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Are Bucs really better going into 2015?

in Apolitical/Sports/The Bay and the 'Burg/Top Headlines by

They entered the draft as the NFL’s worst team.

They exited talking about competing for the division.

That is how much better three days can allow a football team to feel about itself.

The Tampa Bay Bucs, the dregs of the league last year when they finished 2-14, feel that’s how much better the off-season has left them. Outsiders will probably doubt it. A team rarely goes from two victories to contention, and a rookie quarterback is rarely promise upon delivery. Yet, starting with quarterback Jameis Winston and his new weapons — two offensive linemen and two receivers — the Bucs believe they are an improved team upon the one that concluded last year.

“Tremendously better,” said general manager Jason Licht. “Remarkably better. Starting with the hiring of (offensive coordinator) Dirk Koetter. I think were going to prove to a lot of people that we’re a lot better than we were last year.”

There are still some gaps. The Bucs did not address their need for a pass-rusher, for instance. “The well had dried up,” Licht said.

“We can’t solve everything. We can compete for this division with what we’ve got.”

Day three of the draft was a time that the Bucs looked toward the extra pieces of their team. They took linebacker Kwon Alexander first, a player that Licht says will compete for the left outside linebacker position. They followed with Nebraska wide receiver Kenny Bell (pictured), who Licht sees contributing in a rotation. After that, the Bucs took kick returning Keilin Clay, then finished up with 247-pound back Joey Iosefa, who will get a shot at the team’s starting fullback position.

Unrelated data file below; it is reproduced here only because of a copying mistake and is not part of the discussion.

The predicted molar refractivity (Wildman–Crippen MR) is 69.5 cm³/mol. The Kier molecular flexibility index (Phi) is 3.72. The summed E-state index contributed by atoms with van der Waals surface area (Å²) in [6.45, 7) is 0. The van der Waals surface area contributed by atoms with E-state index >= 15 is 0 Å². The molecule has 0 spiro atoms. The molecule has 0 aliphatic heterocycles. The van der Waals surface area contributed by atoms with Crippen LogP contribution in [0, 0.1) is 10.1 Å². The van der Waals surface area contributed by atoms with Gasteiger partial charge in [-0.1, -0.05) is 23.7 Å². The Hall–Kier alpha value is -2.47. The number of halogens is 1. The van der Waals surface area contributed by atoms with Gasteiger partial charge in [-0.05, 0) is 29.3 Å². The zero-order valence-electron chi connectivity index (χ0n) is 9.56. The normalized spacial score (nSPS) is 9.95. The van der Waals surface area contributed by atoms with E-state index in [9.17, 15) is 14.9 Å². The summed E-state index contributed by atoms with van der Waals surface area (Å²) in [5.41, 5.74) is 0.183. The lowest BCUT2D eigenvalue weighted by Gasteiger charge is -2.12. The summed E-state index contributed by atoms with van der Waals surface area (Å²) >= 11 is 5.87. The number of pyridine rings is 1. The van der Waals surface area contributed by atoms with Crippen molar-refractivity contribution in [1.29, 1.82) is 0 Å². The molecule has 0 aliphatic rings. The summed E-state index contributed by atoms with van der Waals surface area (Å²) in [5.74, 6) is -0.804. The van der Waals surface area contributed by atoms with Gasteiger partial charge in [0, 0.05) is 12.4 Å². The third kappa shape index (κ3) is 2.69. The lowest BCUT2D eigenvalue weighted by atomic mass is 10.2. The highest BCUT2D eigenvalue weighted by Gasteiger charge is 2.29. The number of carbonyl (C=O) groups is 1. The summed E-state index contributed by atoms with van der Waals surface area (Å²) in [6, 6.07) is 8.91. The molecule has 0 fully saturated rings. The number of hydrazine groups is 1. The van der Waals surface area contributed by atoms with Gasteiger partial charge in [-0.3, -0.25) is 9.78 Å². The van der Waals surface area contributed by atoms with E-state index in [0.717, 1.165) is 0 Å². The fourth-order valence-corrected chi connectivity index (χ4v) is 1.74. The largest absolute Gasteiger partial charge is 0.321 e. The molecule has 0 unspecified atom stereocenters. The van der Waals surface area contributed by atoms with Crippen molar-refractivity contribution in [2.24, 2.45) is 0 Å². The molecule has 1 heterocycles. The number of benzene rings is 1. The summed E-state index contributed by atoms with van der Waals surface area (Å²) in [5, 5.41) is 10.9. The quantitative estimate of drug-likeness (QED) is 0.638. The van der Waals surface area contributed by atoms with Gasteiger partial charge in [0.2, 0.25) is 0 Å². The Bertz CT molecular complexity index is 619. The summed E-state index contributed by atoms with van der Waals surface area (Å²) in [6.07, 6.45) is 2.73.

Still, a team doesn’t fluke its way into the No. 1 draft pick. It picks there because it earned it by being so desperately woeful that no one else could keep up. Put it this way: The Titans were awful, and the Jags were terrible, and the Raiders were a joke. Washington was wretched, and Chicago struggled, and Atlanta wasn’t very good.

The Bucs?

The Bucs were worse than all of them. They weren’t very good on defense, and they were worse on offense, and they never closed the door on anyone. They had bad quarterbacking, and an awful defensive line, and their secondary chased receivers across the goal line. They were 25th in the league on defense and 30th on offense.

So how good could they be, really?

When a team drafts a quarterback No. 1, it is because things have turned so desperate that it needs the help. Except for Andrew Luck, teams that have taken quarterbacks first have averaged roughly 3 ½ wins the following year. Hall of Fame quarterback Troy Aikman didn’t win a game in 11 starts when he was a rookie.

So keep that in mind as you start to talk about playoffs. Oh, some rookie quarterbacks have succeeded. Dan Marino was great as a rookie, but remember, he joined a team that had just been to the Super Bowl. Ben Roethlisberger was very good, but he didn’t carry the load for the Steelers the way he would eventually. A team that drafts first does so because it usually doesn’t have a lot of answers in place.

Usually, teams that are that build in stages. The Bills won twice in 1985, They won four times in ’86, and seven in ’87 and 12 in ’88. The Cowboys won once in ’89, then seven times in ’90, then 11 in ’90.